• No more 6-foot distancing requirements for businesses
• No more restrictions on the size of gatherings
• No more shelter-in-place required
• No more enforcement of the remaining restrictions
Service employees must still wear masks, for example.
Even with the new executive order in place, the governor is still urging people to continue to wear masks and practice social distancing.
Restaurants and bars will be allowed to seat patrons at least 3.5 feet from each other instead of the previous 6-foot requirement. Movie-goers can sit 3 feet from each other in indoor theaters. A shelter-in-place order for nursing homes and other elderly-care facilities also will be lifted.
Additionally, police officers will be barred from shutting down businesses that refuse to comply with the new scaled-back distancing and sanitization rules. A partial ban on mask mandates in Georgia cities and counties will also remain in effect.
“We continue to make steady progress in our vaccine administration here in Georgia,” Kemp said this week. “The life-saving COVID-19 vaccine is our key back to normal, and with all Georgians ages 16 and over now eligible to receive the shot, we are well on our way as we head into spring and summer.”
The rollback set for Thursday drew praise from local business leaders including restaurant owners who have been hit hard by the pandemic over the past year. Roughly 20% of Georgia’s restaurants remain closed after more than half shut down temporarily in the pandemic’s early days, said Karen Bremer, president of the Georgia Restaurant Association.
Bremer noted the 6-foot distancing rule has limited restaurants to about 60% of capacity, complicating dine-in services as many restaurants turned to curbside and delivery during the pandemic. Restaurants will still have leeway to decide whether to stick with the stricter safety measures once the rollback kicks in, she said.
“Slowly but surely, we have been able to expand to a more reasonable level,” Bremer said. “I’m sure that there will be many that still require the face coverings for people to come into their businesses. It’s their prerogative as a business to do that.”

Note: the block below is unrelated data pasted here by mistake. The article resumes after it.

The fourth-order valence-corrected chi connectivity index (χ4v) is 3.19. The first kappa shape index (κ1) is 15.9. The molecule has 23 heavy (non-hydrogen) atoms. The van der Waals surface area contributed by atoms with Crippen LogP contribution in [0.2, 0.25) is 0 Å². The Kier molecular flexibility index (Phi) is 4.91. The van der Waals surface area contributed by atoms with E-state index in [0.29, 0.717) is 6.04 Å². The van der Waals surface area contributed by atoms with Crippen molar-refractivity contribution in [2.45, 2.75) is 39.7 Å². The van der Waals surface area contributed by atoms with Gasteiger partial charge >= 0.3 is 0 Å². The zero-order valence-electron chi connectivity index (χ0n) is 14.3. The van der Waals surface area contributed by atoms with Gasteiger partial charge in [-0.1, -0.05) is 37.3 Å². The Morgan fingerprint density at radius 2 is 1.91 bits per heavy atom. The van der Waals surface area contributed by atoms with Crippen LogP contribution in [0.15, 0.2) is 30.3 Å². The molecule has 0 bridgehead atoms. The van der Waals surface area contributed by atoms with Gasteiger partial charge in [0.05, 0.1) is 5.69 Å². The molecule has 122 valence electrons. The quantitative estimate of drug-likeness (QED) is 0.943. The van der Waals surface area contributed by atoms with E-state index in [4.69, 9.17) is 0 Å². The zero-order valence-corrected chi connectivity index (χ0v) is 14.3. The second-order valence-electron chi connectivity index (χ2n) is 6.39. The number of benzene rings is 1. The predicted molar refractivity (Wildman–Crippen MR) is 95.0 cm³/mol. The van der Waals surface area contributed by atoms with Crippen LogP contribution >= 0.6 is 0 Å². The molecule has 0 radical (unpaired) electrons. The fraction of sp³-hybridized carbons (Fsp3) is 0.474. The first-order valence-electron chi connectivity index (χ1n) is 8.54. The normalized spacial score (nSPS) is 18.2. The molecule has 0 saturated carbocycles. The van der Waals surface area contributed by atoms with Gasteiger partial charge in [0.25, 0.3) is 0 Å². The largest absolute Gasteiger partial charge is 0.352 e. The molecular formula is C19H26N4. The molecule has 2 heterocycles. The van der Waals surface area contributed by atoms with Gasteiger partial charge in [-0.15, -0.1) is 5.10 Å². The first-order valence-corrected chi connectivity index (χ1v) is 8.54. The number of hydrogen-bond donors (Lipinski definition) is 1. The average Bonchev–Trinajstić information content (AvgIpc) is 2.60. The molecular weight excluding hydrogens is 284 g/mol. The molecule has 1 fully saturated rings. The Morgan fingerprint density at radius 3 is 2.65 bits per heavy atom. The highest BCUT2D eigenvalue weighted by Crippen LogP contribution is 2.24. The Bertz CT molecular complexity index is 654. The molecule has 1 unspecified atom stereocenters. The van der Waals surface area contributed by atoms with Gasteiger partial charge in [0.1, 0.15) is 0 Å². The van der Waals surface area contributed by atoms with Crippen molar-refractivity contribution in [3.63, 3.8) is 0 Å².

Chatham County Commission Chair Chester A. Ellis renewed the county’s mask requirement through April 30, according to WTOC.
The order renewed at 12:00 a.m. on Wednesday and remains in effect until 11:59 p.m. on Friday, April 30th unless otherwise updated or canceled. Face masks and coverings are required in all commercial establishments, public places, government buildings or in group of 10 people or more. Masks and coverings must cover both the nose and the mouth.
Social distancing of six feet is also required. Hand washing or use of an alcohol-based sanitizer is encouraged.
Governor Kemp is using the passage of election reform legislation to rebuild ties to pro-Trump GOP voters, according to the Associated Press via the Statesboro Herald.
The governor was narrowly elected in 2018 as a strong conservative and staunch ally of then-President Donald Trump. But Kemp’s refusal to bow to pressure from Trump to find a way to overturn Joe Biden’s 2020 victory in the state left many of the former president’s allies seething — and eager to exact revenge at the ballot box.
That means the sweeping election law could be one of Kemp’s last hopes to rekindle a bond with Republicans who remain fiercely loyal to Trump and will be a critical force in next year’s GOP primary. The legislation, which Kemp signed into law, could give him an opening to persuade Republicans that he is an outsider, willing to stand up to Democrats, corporate leaders and sports leagues who have derided the measure as an affront to democracy that is based on false claims and needs to be rewritten.
The question is whether the fight will be enough to help him win another four years in office. There’s no guarantee that Kemp’s support of the bill will change the minds of Trump’s most loyal supporters, many of whom remain convinced the election was marred by fraud.
For his part, Trump called into the conservative network Newsmax on Tuesday and said the new law doesn’t go far enough and blamed Kemp for what he called a “very strongly watered-down bill.”
“A lot of the real power, a lot of the guts have been taken out of it,” Trump lamented.
Democrats, meanwhile, hope the legislation could invigorate their supporters, serving as a reminder of what’s at stake in 2022. Stacey Abrams, who lost to Kemp in 2018, is being closely watched to see whether she will mount a rematch. She has already proven herself adept at using arguments over voting rights to raise vast sums of money and drive voter turnout.